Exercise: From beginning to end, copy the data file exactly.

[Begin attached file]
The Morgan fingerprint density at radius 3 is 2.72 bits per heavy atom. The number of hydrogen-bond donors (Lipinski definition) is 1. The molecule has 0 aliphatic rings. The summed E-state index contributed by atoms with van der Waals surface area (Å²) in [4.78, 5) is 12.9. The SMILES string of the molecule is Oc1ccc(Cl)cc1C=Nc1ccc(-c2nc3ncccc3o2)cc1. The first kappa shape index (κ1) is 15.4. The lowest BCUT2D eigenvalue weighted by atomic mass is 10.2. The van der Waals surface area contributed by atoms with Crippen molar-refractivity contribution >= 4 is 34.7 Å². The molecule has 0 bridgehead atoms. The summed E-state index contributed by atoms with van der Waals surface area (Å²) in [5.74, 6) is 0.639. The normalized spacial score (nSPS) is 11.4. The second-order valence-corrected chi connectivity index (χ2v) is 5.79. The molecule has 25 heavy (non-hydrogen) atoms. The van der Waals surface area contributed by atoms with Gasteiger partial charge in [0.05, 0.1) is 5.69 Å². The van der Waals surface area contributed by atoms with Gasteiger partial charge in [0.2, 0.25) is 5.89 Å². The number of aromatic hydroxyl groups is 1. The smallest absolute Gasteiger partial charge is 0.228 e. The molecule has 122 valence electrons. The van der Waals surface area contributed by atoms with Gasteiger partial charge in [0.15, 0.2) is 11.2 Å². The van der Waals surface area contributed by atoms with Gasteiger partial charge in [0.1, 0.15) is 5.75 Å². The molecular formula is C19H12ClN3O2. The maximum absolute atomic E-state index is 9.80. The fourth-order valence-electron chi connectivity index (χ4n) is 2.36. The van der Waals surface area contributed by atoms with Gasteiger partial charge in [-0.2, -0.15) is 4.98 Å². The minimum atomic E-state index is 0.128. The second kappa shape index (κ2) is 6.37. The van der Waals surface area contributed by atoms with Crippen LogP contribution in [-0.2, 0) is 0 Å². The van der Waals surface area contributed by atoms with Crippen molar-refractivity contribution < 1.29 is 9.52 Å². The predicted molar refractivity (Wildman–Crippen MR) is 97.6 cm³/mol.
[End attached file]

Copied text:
The Morgan fingerprint density at radius 3 is 2.72 bits per heavy atom. The number of hydrogen-bond donors (Lipinski definition) is 1. The molecule has 0 aliphatic rings. The summed E-state index contributed by atoms with van der Waals surface area (Å²) in [4.78, 5) is 12.9. The SMILES string of the molecule is Oc1ccc(Cl)cc1C=Nc1ccc(-c2nc3ncccc3o2)cc1. The first kappa shape index (κ1) is 15.4. The lowest BCUT2D eigenvalue weighted by atomic mass is 10.2. The van der Waals surface area contributed by atoms with Crippen molar-refractivity contribution >= 4 is 34.7 Å². The molecule has 0 bridgehead atoms. The summed E-state index contributed by atoms with van der Waals surface area (Å²) in [5.74, 6) is 0.639. The normalized spacial score (nSPS) is 11.4. The second-order valence-corrected chi connectivity index (χ2v) is 5.79. The molecule has 25 heavy (non-hydrogen) atoms. The van der Waals surface area contributed by atoms with Gasteiger partial charge in [0.05, 0.1) is 5.69 Å². The van der Waals surface area contributed by atoms with Gasteiger partial charge in [0.2, 0.25) is 5.89 Å². The number of aromatic hydroxyl groups is 1. The smallest absolute Gasteiger partial charge is 0.228 e. The molecule has 122 valence electrons. The van der Waals surface area contributed by atoms with Gasteiger partial charge in [0.15, 0.2) is 11.2 Å². The van der Waals surface area contributed by atoms with Gasteiger partial charge in [0.1, 0.15) is 5.75 Å². The molecular formula is C19H12ClN3O2. The maximum absolute atomic E-state index is 9.80. The fourth-order valence-electron chi connectivity index (χ4n) is 2.36. The van der Waals surface area contributed by atoms with Gasteiger partial charge in [-0.2, -0.15) is 4.98 Å². The minimum atomic E-state index is 0.128. The second kappa shape index (κ2) is 6.37. The van der Waals surface area contributed by atoms with Crippen LogP contribution in [-0.2, 0) is 0 Å². The van der Waals surface area contributed by atoms with Crippen molar-refractivity contribution < 1.29 is 9.52 Å². The predicted molar refractivity (Wildman–Crippen MR) is 97.6 cm³/mol.